“So where the hell did this 30kg-plus lamb come from as far as a market spec?

He said the JBS Farm Assurance program was set up for the European Union market, but JBS’ commercial director in its London office Friboi Marcus O’Sullivan would be telling a Sheepmeat Council of Australia delegation in the UK that the lambs being produced for the market were “too heavy and too fat.”

“Do you even know or do you just let the saleyard decide it for you, or are the lines becoming blurred?

“As supply shortens up – what happens?” he said.

“We have to then fill our hooks with lambs that we would not necessarily take.”

“It’s not just us, it is other processors as well and other chains.”

“That has certainly been happening in probably the last 6-8 months.”

Mr Inglis said buyers who traditionally would not buy anything over 24-26kg, were starting to get into the heavier market.


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  1. Luke Fitzgerald, July 17, 2017

    Overweight lambs is not just a issue for the Australian sheep industry. Our contemporaries in the United States have a similar problem each year with ‘lambs’ finished in feedlots that can end up in excess of 90kg live weight, driving away customers and driving down processor prices. They are colloquially known as ‘gorillas’. There was a good article about these super-sized lambs — a result of the US sheep meat classification system — on February 16 2016 titled ‘Age Weighs Heavy for American Lamb’ on The Sheep Site.

  2. Tom Casey, July 6, 2017

    Well, the Ballarat saleyards dictated prices; with the spud growers buying those good 18-26kg lambs and putting them on the lucerne for eight weeks, to make $100-plus on the over 30kg finished lambs. They also helped the 18-26kg producers by giving the processor’s competition when purchasing. The last time we got these prices the big skins were making $30-$40.

  3. Michael Craig, July 5, 2017

    Some good points Craig Hinchliffe. Industry is moving in the right direction with the first stage of objective carcase measurements (OCM) through the investment in DEXA. But it’s only the first widget. We need chain-speed eating quality (EQ) measurements for intra-muscular fat (IMF) and then to link it all together with hook tracking. A collaborative co-investment by leveraging producers’ levies, combined with processors, will see OCM create clear transparent signals about quality and processing efficiency that can then be linked back to my farm gate price. It’s baby steps, but we will get there and then the things that Peter Small is talking about can be proven with hard data. Perhaps the Merino does have better eating quality.

  4. Peter Small, July 5, 2017

    Craig, a well-considered and thoughtful response. Should producers be focusing on returns ‘per unit of production’? Is dollars per hectare or dollars per capital invested more important? Do we know if the genetics we are using produce leaner, sweeter or tastier lamb?
    I was recently on a farm in France and talked to some Middle Eastern guys who were farm slaughtering some French Merino lambs. They told me they liked these sheep, because lambs with longer legs were sweeter. Later I joined in a meal of roast lamb and yes, the meat was sweet, succulent and lean; like the lamb I ate in my youth.

  5. Craig Hinchliffe, July 5, 2017

    As a lamb producer, I welcome all discussion on feedback mechanisms that work towards an objective of mutual profitability for processors and farmers. The narrative of this article, however, leaves me wondering whether there are some cross-purposes at play.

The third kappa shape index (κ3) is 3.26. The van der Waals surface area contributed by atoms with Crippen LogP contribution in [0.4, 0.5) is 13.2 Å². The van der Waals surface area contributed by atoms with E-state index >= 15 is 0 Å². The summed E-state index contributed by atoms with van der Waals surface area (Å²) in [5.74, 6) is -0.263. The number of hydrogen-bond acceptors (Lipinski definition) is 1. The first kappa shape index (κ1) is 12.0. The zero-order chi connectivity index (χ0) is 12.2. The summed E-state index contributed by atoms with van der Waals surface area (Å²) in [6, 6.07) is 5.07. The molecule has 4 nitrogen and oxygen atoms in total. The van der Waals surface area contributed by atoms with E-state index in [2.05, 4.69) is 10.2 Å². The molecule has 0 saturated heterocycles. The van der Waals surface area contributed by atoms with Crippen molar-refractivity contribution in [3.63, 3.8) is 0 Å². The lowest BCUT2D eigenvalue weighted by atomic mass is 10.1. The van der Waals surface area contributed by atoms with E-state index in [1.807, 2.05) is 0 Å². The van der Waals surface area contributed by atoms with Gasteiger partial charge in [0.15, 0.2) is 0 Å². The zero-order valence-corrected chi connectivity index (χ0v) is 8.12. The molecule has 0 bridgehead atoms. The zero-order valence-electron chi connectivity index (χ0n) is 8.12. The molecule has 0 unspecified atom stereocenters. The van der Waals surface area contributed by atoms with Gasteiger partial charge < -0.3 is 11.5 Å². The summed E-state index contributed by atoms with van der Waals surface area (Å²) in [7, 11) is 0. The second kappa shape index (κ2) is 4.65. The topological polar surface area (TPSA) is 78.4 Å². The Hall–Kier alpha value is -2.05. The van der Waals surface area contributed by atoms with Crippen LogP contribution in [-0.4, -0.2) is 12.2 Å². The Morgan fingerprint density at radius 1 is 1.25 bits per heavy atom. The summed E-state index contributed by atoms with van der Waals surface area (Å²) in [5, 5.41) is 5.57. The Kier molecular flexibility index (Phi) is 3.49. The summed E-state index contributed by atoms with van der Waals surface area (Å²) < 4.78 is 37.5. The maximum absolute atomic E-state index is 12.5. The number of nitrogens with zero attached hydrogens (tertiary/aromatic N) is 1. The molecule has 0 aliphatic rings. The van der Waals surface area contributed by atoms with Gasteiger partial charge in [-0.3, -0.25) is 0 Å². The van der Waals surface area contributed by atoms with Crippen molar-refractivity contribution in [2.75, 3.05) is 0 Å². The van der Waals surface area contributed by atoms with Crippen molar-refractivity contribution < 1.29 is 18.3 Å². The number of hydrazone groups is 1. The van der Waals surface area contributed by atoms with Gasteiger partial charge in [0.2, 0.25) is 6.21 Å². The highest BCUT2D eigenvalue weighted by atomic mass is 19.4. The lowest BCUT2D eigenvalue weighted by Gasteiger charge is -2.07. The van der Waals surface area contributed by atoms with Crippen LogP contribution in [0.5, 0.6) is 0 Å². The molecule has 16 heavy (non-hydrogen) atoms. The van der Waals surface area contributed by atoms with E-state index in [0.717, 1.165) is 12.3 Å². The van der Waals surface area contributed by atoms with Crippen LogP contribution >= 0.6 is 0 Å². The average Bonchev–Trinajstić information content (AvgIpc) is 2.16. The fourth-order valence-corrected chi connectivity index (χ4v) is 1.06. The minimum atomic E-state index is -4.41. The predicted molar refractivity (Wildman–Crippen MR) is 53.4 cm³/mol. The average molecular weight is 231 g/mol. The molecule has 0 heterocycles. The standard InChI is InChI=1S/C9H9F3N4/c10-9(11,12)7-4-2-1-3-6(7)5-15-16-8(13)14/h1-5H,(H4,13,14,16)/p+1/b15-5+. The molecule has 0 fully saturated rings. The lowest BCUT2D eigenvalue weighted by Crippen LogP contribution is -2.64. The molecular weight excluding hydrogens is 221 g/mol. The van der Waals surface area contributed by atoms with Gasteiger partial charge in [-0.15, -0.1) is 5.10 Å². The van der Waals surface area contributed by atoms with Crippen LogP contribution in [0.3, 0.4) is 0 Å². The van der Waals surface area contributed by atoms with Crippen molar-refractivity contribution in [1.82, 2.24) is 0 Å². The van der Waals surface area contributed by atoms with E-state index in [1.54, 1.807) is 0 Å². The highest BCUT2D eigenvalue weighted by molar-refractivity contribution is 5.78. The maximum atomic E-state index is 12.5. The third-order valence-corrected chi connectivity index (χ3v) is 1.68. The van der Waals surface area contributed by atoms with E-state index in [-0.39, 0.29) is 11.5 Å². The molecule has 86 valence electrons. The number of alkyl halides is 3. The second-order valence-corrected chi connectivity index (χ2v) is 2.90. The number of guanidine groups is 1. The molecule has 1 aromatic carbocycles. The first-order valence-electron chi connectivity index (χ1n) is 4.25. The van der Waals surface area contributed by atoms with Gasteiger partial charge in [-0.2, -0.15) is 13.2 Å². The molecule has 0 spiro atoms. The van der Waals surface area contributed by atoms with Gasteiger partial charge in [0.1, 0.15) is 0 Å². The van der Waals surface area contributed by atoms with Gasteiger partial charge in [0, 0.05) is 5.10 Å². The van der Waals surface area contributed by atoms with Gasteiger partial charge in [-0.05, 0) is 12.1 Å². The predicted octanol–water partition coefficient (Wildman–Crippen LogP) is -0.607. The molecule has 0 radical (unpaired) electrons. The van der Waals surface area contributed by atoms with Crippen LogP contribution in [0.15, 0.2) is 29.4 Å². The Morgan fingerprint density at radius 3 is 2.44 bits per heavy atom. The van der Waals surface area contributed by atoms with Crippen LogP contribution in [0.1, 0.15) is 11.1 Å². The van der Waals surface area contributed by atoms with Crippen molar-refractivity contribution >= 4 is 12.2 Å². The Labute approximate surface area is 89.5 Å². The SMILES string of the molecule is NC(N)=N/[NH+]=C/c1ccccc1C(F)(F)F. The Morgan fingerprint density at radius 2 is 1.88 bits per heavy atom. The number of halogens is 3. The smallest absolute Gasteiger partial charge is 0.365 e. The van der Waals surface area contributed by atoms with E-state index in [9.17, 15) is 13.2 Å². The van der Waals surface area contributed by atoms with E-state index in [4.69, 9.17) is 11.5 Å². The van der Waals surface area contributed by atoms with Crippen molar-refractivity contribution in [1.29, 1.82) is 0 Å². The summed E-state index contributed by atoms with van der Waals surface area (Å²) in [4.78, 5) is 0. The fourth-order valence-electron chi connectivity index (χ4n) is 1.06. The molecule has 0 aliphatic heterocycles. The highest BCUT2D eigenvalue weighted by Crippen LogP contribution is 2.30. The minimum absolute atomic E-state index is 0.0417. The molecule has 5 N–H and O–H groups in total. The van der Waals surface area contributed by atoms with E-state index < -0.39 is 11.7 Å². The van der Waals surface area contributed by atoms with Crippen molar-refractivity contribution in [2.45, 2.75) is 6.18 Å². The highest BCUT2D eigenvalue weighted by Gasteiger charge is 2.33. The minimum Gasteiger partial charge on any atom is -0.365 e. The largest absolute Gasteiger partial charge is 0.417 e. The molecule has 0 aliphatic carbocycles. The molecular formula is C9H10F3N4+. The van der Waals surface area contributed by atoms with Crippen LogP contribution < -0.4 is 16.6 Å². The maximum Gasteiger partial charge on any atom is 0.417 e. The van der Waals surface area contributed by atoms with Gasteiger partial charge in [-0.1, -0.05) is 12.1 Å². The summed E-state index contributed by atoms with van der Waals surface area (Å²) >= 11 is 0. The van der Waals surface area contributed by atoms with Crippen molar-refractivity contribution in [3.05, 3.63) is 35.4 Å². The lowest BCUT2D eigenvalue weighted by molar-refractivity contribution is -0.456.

From a behavioural change perspective, market signals such as grids with significant premiums for meeting target specification should be the hallmark of the sheep meat industry. Undermining the sentiment expressed by Mr Inglis; however, are industry grids that are broad-based and processor feedback sheets that aren’t based on agreed and transparent objective carcase measurement. Alas, producers understandably focus on returns per unit of production, because this is the only ‘objective’ feedback on offer at the moment.
    I look forward to a future where detailed and objective individual carcase feedback from processors to producers is the defining point of difference between the Australian lamb industry and our international competitors. The sooner our industry achieves this outcome, the sooner we will be able to leverage enabling technologies and genetics to achieve fully traceable nutrition and taste profiles that different premium market segments require. The pathway to this future; however, will occasionally be obstructed by industry actors that ‘talk the good talk’, for undeclared marketing or political positioning purposes, while resisting the transition to transparency and pricing accountability.
    The future of our industry requires enhanced processor-producer partnerships and the quality of feedback mechanisms will be key to this outcome. Let’s see who can actually ‘walk the talk’.

  6. Peter Small, July 5, 2017

    I’m surprised that the excellent commentary by Mark Inglis has failed to attract any lamb producer response. Is anyone concerned? Are our lambs too heavy? Are we supplying lambs within a grid to market needs? Are our lambs producing too higher percentage of fat?
    One thing we should know is the traditional influence of the Merino on the prime lamb mother to produce leanness and sweetness in the meat flavour. Is the reduced influence of the Merino resulting in fatter carcases with less flavour?

  7. Peter Small, July 4, 2017

    Excellent market feedback to our industry. Thank you Mark Inglis. May I urge my fellow lamb producers to heed these market concerns.